Charles Calhoun, Petitioner-appellant, v. United States of America, Respondent-appellee, 454 F.2d 702 (7th Cir. 1972)Annotate this Case
Francis J. Galvin, Jr., Hammond, Ind., Court-appointed, for petitioner-appellant; Galvin, Galvin & Leeney, Hammond, Ind., of counsel.
William C. Lee, U. S. Atty., John R. Wilks, Asst. U. S. Atty., Fort Wayne, Ind., for respondent-appellee.
Before KNOCH, Senior Circuit Judge, and KERNER and PELL, Circuit Judges.
KNOCH, Senior Circuit Judge.
Petitioner-appellant, Charles Calhoun, has appealed to this Court from denial in the U. S. District Court of his motion filed under the provisions of Title 28 U.S.C. § 2255. Petitioner contends that when he changed his plea at arraignment from "not guilty" to "guilty" he did so while under the influence of narcotics which rendered it impossible for him to have made an understanding waiver of his constitutional rights.
After an evidentiary hearing, the District Judge found no credible evidence that petitioner was under the influence of drugs when he entered his guilty plea. He concluded that petitioner was aware of what he was doing and understood the consequences of his act, and that there was a factual basis for the plea.
Petitioner also contends that if the evidence presented at the evidentiary hearing was insufficient, to prove his assertion that he was incompetent to enter a plea because he was under the influence of narcotics, that deficiency can be laid to the incompetence of his counsel who presented lay witnesses, who testified to petitioner's use of drugs and his subsequent irrational actions, but no expert medical witnesses who could have testified to the petitioner's incompetency by virtue of his drug addiction.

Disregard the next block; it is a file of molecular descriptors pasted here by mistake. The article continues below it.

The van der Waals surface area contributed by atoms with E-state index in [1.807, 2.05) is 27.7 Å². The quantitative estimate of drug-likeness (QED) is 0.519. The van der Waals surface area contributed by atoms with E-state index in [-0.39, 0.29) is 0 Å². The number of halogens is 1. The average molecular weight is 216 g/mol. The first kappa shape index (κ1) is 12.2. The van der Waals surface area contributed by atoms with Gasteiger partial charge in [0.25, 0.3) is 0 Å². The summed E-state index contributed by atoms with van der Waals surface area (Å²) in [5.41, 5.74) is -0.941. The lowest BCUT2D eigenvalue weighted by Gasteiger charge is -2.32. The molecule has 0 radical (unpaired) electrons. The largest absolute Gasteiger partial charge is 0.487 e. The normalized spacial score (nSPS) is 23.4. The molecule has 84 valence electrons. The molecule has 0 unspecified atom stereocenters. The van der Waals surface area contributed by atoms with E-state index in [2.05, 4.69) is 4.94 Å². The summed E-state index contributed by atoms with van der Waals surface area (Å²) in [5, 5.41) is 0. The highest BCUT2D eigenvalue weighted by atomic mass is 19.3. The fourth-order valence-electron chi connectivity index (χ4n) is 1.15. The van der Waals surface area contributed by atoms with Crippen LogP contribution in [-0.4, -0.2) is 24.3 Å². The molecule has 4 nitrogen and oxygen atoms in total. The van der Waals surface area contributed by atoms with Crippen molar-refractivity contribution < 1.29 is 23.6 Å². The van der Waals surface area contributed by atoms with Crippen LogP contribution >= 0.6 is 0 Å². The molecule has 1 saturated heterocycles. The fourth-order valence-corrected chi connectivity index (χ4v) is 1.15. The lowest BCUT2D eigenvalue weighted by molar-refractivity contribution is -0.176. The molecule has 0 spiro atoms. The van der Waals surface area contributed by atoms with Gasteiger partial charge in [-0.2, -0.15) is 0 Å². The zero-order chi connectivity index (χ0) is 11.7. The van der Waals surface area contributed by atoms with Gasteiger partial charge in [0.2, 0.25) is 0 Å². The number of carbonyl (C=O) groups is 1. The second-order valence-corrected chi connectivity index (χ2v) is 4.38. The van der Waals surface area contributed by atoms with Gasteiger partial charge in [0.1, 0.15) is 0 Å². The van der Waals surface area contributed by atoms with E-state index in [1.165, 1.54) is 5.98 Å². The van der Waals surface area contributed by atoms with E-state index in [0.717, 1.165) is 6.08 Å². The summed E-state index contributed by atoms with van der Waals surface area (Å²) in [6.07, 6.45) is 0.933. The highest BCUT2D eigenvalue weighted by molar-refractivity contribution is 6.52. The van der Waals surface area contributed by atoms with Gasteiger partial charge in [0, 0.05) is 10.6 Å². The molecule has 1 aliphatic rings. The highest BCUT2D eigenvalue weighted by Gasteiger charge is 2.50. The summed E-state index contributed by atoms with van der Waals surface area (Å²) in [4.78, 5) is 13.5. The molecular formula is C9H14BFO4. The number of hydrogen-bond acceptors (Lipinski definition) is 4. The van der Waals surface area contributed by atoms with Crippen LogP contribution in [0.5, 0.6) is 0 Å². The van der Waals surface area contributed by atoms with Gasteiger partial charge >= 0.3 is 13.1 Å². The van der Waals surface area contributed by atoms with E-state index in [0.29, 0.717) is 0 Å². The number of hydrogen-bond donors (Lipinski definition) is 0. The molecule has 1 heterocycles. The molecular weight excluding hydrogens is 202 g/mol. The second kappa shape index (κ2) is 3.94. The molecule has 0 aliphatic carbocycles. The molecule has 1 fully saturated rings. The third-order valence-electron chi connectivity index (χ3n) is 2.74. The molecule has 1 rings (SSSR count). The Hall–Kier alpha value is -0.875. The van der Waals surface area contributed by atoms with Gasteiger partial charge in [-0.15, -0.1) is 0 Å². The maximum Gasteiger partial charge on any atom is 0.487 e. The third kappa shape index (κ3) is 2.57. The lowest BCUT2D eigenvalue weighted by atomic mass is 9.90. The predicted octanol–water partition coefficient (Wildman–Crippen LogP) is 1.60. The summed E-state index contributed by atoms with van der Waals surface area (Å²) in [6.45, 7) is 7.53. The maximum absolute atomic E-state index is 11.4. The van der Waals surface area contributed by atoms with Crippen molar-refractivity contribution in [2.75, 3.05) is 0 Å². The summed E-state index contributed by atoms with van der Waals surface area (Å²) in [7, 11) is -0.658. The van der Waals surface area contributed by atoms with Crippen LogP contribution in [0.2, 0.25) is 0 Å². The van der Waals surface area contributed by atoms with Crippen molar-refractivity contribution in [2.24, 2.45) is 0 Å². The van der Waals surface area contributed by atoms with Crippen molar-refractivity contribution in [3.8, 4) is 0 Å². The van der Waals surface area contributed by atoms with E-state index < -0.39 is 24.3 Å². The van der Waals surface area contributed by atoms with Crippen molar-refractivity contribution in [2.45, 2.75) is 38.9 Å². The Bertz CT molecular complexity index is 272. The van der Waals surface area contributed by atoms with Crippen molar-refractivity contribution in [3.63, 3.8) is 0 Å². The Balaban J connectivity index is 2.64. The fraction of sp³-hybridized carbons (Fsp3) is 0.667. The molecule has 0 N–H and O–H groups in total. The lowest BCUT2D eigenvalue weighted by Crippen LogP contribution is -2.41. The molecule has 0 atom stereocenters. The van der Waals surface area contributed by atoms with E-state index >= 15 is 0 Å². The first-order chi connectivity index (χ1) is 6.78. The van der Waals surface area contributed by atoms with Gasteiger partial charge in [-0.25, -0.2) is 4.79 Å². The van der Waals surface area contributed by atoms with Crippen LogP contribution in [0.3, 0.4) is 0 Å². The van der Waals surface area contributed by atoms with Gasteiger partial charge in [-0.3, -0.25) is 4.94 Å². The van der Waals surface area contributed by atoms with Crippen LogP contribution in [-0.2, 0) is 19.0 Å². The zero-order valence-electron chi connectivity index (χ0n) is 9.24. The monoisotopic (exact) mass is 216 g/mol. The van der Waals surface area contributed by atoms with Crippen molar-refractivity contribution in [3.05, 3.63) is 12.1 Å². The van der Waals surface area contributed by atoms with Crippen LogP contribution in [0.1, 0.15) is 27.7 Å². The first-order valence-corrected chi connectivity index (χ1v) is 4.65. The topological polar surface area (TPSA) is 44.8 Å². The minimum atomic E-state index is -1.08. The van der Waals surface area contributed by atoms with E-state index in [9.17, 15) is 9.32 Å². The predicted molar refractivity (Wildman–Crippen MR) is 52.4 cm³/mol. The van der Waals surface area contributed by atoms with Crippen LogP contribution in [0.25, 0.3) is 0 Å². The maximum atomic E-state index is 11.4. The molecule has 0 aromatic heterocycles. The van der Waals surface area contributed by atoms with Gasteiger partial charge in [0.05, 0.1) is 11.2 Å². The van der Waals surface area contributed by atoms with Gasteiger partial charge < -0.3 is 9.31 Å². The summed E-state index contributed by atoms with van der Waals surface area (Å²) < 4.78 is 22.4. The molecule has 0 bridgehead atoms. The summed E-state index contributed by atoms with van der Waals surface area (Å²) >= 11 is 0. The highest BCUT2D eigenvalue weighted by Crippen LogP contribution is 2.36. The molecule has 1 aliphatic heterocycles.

Our own review of the testimony indicates that petitioner was vigorously represented by counsel who adduced a great deal of evidence from a number of witnesses. There is no indication that other more persuasive testimony was available. Retrospective disappointment with the conduct of the hearing does not prove deprivation of one's constitutional right to assistance of counsel. Pelley v. United States, 7 Cir., 1954, 214 F.2d 597, 602, cert. den. 348 U.S. 915, 75 S. Ct. 296, 99 L. Ed. 718. Nor is perfection guaranteed. The essential integrity of the proceedings was preserved. This was no travesty of justice. United States v. Dilella, 7 Cir., 1965, 354 F.2d 584, 587 and cases there cited.
The transcript of the several colloquys between the Court and the petitioner demonstrates full and careful compliance with Rule 11, as interpreted in McCarthy v. United States, 1968, 394 U.S. 459, 89 S. Ct. 1166, 22 L. Ed. 2d 418. It is clear that the District Judge in the course of these colloquys was in an excellent cellent position to observe the petitioner's demeanor, the nature of his physical reflexes and responses and to note effects, if any, of drug abuse or any differences in reaction which might have appeared between the original appearance and the hearings on change of plea and sentencing.
It is axiomatic that we will review the evidence and inferences reasonably to be drawn therefrom in the light favorable to sustaining the decision below. Glasser v. United States, 1942, 315 U.S. 60, 80, 62 S. Ct. 457, 86 L. Ed. 680; United States v. Coduto, 7 Cir., 1960, 284 F.2d 464, 466. We will not, of course, reweigh the evidence and credibility findings. United States v. Iacullo, 7 Cir., 1955, 226 F.2d 788, 795, cert. den. 350 U.S. 966, 76 S. Ct. 435, 100 L. Ed. 839.
The testimony of the petitioner himself supported the District Judge's conclusion that the plea was a voluntary one.
The decision of the District Court is affirmed.